Both of these are biblical doctrines of the faith. The EOC's departure on these points makes it an unacceptable institution from my perspective.
     
  6. Anglican04

    Anglican04 Active Member Anglican

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    Ok this might sound stupid but I am curious, if the Holy Spirit is equal in power as the Father and Son, why does the Son and the Father get to send the Spirit? Nobody has ever touched on this with me so yeah.
     
  7. Botolph

    Botolph Well-Known Member

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    • I don't think that Orthodoxy is false.
    • Orthodoxy can be seemingly very culturally centered which is hard for those from outside.
    • Orthodoxy is opposed to Pelagianism. Orthodoxy teaches that salvation is a gift of God, secured for us in the Victory of the Cross, and not to be presumed upon. God is spoken of as ineffable (beyond speaking). One of the criticisms leveled at Orthodoxy is that with the focus on worship the work of mission is often seen in second tier.
    John 14 15-17 ‘If you love me, you will keep my commandments. And I will ask the Father, and he will give you another Advocate, to be with you for ever. This is the Spirit of truth, whom the world cannot receive, because it neither sees him nor knows him. You know him, because he abides with you, and he will be in you.

    John 14:25-26
    ‘I have said these things to you while I am still with you. But the Advocate, the Holy Spirit, whom the Father will send in my name, will teach you everything, and remind you of all that I have said to you.​

    The matter of procession, significantly tied to the matter of the insertion of the filioque clause in the Nicene Creed by Benedict VIII on the 15th of February 1014 and is a very nuanced topic, however they too are not without Scripture Tradition and Reason on this point. The Orthodox are very sensitive to anything they would perceive is as compromising the monarchical integrity of the Father which they would see as veering towards Polytheism.

    The EOC does teach about sin, and that there is more than enough of it to go around. The Orthodox do not embrace all that Augustine taught in this matter as to the inference of original guilt.

    From my perspective I see The Eastern Orthodox Churches as traditions of faith and love from whom we may learn and who in turn may also, God willing, learn from us.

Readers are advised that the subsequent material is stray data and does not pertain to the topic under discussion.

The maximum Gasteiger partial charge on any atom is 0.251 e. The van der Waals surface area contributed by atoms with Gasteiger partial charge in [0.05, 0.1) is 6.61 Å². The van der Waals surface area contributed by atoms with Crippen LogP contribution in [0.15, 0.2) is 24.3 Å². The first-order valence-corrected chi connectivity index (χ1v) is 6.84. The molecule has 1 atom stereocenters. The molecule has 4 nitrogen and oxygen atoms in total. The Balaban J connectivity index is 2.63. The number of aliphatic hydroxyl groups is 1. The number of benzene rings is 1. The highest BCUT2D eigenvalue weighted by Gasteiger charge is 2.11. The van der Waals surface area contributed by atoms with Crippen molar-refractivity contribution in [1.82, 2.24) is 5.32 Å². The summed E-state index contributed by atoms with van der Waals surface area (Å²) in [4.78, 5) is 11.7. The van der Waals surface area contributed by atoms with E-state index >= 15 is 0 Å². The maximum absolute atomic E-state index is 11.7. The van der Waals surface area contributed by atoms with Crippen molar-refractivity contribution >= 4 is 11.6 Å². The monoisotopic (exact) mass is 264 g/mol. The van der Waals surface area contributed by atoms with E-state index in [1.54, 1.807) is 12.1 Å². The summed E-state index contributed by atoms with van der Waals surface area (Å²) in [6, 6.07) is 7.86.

I suggest you have a look at the role of the Spirit in Creation (Genesis 1) Annunciation (Luke 1) and the Baptism of Jesus in the synoptic gospels.
     
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  8. Lowly Layman

    Lowly Layman Well-Known Member Anglican

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    In every quote you provide, Christ is inseperably involved in the sending forth of the Holy Ghost. This only strengthens the West's case that the Holy Ghost does not proceed from the Father alone but that both the Father and Son are involved in the procession. It is Scriptural truth. by removing Christ from this vital activity, I believe the concept of the Trinity is compromised imho.
     
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  9. DivineOfficeNerd

    DivineOfficeNerd Active Member Anglican

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    I've read a compelling argument, can't remember where, that the filioque simply does not make sense in Greek, while it does in Latin. Take it with a grain of salt of course, but nearly every western church has stated the filioque is not to be used in the Greek. Of course, most western churches aren't what they used to be, so take that with a grain of salt.
     
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  10. Jenkins

    Jenkins New Member Anglican

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    On the proceeding of the Spirit, since reading this article a number of years ago I've been under the impression that the difference between East and West may not be so much doctrinal as linguistic, though I (and the author of the article) could be completely wrong about this. In any case, I find what William Sherlock, who I haven't otherwise heard of, had to say on the matter (as quoted in the article) quite interesting: